Friday, August 30, 2013

Join the VegCookbook Club: Vegan Indian Cooking

Hello Have Fun Do Gooders!

Just wanted to let you know that we'll be cooking from Vegan Indian Cooking by Anupy Singla over at my other blog, VegCookbook Club.

If you've never cooked with us before, here's how it works:
Join us!


The next Juicy Blogging E-Course starts September 5th!

Tuesday, August 27, 2013

5 Ways to Know That Blogging is Part of Your Purpose

1. You know someone needs to read what you have to share.

If you have a feeling that there is a community of people, no matter how big or small, whose lives would be richer because of your writing, photos or videos, don’t wait. Start your blog. Don’t worry about the numbers. Write for your people. They are waiting for you.

2. You know you need to publish now.

One of the many awesome things about blogging is that you are the writer, editor and publisher all rolled into one. You decide what your people need to read at that moment. Publishing in magazines and newspapers or writing a book can reach a wide audience, but you have to go through gatekeepers. It can be a long time before what you have to say is heard. Blogging allows you to share right now, when you feel like your people need it.

3. You love to share stories, resources and things that make people smile.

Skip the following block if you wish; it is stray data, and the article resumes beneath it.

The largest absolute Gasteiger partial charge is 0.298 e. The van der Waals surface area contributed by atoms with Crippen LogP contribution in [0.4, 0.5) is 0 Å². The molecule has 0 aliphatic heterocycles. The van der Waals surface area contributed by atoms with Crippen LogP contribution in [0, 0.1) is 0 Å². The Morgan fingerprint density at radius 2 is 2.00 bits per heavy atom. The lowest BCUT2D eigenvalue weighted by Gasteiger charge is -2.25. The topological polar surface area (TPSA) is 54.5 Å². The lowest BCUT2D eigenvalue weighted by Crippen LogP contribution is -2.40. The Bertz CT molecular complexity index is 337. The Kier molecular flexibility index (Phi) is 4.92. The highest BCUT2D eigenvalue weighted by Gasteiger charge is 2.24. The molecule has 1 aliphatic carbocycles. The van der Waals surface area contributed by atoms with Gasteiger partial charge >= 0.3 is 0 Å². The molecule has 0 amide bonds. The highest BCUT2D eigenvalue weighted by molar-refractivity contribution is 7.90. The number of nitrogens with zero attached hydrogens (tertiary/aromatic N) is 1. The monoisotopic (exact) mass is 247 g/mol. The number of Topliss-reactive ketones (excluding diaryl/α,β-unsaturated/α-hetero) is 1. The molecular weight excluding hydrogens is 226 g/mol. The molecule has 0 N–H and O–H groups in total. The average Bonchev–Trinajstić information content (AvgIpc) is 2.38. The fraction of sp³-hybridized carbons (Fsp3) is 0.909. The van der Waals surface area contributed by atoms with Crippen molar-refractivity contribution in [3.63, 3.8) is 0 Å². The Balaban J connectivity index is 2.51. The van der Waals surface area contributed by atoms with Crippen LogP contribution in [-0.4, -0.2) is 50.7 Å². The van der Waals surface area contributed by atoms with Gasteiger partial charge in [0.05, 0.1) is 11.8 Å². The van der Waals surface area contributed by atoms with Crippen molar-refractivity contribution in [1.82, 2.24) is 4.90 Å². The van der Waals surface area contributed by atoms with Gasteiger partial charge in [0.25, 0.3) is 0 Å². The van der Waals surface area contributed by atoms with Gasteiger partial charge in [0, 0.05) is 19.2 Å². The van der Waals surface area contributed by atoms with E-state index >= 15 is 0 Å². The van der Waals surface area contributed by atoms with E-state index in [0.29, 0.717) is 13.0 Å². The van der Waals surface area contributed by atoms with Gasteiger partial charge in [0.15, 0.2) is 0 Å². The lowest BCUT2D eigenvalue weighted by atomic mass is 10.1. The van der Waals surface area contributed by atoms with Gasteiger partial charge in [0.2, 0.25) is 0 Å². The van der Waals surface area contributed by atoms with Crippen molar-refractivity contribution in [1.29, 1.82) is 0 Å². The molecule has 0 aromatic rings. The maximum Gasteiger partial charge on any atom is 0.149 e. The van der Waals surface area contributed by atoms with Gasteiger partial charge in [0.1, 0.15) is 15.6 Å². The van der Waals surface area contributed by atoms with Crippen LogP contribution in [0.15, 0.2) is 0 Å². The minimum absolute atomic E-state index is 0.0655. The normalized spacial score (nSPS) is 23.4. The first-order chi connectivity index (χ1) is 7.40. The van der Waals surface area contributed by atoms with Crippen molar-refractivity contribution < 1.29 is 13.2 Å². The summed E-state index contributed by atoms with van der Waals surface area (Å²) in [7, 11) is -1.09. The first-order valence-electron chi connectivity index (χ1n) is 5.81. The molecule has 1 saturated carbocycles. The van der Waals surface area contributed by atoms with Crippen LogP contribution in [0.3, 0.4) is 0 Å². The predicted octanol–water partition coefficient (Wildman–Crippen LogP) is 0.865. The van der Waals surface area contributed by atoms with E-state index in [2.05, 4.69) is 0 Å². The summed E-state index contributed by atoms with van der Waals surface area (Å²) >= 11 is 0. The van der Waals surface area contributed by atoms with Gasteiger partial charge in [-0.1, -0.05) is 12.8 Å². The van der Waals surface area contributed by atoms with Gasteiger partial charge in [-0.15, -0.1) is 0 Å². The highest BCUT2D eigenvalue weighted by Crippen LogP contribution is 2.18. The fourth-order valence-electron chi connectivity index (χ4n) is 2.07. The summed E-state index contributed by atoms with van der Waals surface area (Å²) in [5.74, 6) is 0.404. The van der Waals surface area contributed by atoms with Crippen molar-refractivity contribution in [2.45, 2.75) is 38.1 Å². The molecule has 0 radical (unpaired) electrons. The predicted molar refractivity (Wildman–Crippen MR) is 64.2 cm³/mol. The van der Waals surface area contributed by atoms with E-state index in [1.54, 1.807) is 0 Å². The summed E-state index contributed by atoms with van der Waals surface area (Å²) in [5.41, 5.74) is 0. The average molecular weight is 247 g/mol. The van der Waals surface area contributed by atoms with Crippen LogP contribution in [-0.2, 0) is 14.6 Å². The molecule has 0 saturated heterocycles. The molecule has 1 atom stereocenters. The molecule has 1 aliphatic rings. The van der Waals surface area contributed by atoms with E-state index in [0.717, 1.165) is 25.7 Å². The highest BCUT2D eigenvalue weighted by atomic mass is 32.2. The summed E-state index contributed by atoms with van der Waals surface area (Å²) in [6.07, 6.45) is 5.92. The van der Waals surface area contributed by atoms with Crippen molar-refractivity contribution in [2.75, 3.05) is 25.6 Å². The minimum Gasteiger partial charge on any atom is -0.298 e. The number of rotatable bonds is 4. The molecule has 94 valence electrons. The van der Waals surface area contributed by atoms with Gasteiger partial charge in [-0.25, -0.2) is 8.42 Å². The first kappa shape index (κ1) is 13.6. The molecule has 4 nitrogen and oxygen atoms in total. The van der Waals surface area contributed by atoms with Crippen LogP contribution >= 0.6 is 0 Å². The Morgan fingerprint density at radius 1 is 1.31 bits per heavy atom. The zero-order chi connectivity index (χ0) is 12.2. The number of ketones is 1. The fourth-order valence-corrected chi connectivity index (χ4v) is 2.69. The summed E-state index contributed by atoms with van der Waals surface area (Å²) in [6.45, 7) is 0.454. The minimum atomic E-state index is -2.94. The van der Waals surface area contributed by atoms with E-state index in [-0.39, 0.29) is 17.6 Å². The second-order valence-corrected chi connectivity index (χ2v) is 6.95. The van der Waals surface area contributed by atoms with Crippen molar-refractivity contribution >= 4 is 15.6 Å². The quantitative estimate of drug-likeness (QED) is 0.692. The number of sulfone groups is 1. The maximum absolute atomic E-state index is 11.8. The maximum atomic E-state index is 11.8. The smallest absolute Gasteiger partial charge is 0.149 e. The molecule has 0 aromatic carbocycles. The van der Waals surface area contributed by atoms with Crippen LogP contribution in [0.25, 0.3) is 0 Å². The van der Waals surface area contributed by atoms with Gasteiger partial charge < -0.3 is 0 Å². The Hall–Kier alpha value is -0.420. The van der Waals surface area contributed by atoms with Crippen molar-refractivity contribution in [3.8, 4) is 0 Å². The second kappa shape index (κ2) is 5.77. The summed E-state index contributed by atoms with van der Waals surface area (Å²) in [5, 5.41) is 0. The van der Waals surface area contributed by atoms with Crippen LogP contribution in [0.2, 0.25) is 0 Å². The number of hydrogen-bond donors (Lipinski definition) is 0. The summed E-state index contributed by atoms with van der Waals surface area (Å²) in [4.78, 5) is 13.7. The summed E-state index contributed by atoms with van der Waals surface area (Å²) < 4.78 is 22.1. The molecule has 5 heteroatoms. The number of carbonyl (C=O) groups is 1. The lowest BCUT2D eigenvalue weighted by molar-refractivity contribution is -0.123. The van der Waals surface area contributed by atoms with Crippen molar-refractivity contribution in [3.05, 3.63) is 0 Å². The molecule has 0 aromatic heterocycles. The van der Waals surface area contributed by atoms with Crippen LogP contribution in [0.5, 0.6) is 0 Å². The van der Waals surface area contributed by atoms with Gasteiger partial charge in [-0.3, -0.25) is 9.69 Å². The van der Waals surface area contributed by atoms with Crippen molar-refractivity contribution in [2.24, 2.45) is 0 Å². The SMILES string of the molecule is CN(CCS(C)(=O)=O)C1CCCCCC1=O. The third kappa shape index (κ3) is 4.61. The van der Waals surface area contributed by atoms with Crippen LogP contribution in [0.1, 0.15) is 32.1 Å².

Think about the blogs you love to read. I bet they either share personal stories, resources (e.g. how-to) or photos, videos and anecdotes that make you laugh and smile. If you have a message to share that needs to be heard now, you will reach more people if you inspire them. Be authentic. Be valuable. Be fun. Be hopeful.  

4. You love to connect with people

Unlike traditional publishing, blogging is social. It’s a two way street. You’re not going to reach your people unless you chat it up. You’re going to need to comment on other blogs, and reply to comments. You’re going to need to share your posts on social networks like Facebook and Twitter, and “like,” comment on, re-tweet and reply to what other people share. You’re going to need to be a guest blogger and to host guest bloggers. If the idea of all that interaction makes your palms sweat, a more traditional publishing route might be best for you. If it sounds fun to you, put on your party hat and start mingling!